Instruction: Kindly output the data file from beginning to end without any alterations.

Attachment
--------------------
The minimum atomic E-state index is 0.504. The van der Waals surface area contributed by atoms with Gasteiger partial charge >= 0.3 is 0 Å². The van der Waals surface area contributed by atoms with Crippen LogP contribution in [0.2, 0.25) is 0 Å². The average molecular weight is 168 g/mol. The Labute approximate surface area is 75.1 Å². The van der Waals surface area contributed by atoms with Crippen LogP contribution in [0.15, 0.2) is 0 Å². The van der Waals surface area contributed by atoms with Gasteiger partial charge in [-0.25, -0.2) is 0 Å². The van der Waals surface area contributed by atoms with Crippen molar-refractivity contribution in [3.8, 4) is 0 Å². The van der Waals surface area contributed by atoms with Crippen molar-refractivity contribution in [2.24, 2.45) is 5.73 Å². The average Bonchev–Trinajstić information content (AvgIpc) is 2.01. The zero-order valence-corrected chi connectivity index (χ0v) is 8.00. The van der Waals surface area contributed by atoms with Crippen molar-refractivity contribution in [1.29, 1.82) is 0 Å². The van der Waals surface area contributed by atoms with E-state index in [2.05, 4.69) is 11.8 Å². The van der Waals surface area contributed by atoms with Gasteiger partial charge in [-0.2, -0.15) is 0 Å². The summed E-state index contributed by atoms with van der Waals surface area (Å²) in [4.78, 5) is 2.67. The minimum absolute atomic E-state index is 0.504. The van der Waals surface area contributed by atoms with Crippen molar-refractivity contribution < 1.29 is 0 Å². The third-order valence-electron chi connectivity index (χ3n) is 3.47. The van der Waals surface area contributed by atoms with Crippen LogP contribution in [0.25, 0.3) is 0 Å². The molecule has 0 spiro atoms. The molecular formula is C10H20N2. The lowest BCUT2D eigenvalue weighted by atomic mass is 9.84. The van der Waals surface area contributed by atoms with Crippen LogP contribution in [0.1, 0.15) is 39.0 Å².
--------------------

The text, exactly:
The minimum atomic E-state index is 0.504. The van der Waals surface area contributed by atoms with Gasteiger partial charge >= 0.3 is 0 Å². The van der Waals surface area contributed by atoms with Crippen LogP contribution in [0.2, 0.25) is 0 Å². The average molecular weight is 168 g/mol. The Labute approximate surface area is 75.1 Å². The van der Waals surface area contributed by atoms with Crippen LogP contribution in [0.15, 0.2) is 0 Å². The van der Waals surface area contributed by atoms with Gasteiger partial charge in [-0.25, -0.2) is 0 Å². The van der Waals surface area contributed by atoms with Crippen molar-refractivity contribution in [3.8, 4) is 0 Å². The van der Waals surface area contributed by atoms with Crippen molar-refractivity contribution in [2.24, 2.45) is 5.73 Å². The average Bonchev–Trinajstić information content (AvgIpc) is 2.01. The zero-order valence-corrected chi connectivity index (χ0v) is 8.00. The van der Waals surface area contributed by atoms with Crippen molar-refractivity contribution in [1.29, 1.82) is 0 Å². The van der Waals surface area contributed by atoms with E-state index in [2.05, 4.69) is 11.8 Å². The van der Waals surface area contributed by atoms with Gasteiger partial charge in [-0.2, -0.15) is 0 Å². The summed E-state index contributed by atoms with van der Waals surface area (Å²) in [4.78, 5) is 2.67. The minimum absolute atomic E-state index is 0.504. The van der Waals surface area contributed by atoms with Crippen molar-refractivity contribution < 1.29 is 0 Å². The third-order valence-electron chi connectivity index (χ3n) is 3.47. The van der Waals surface area contributed by atoms with Crippen LogP contribution in [0.25, 0.3) is 0 Å². The molecule has 0 spiro atoms. The molecular formula is C10H20N2. The lowest BCUT2D eigenvalue weighted by atomic mass is 9.84. The van der Waals surface area contributed by atoms with Crippen LogP contribution in [0.1, 0.15) is 39.0 Å².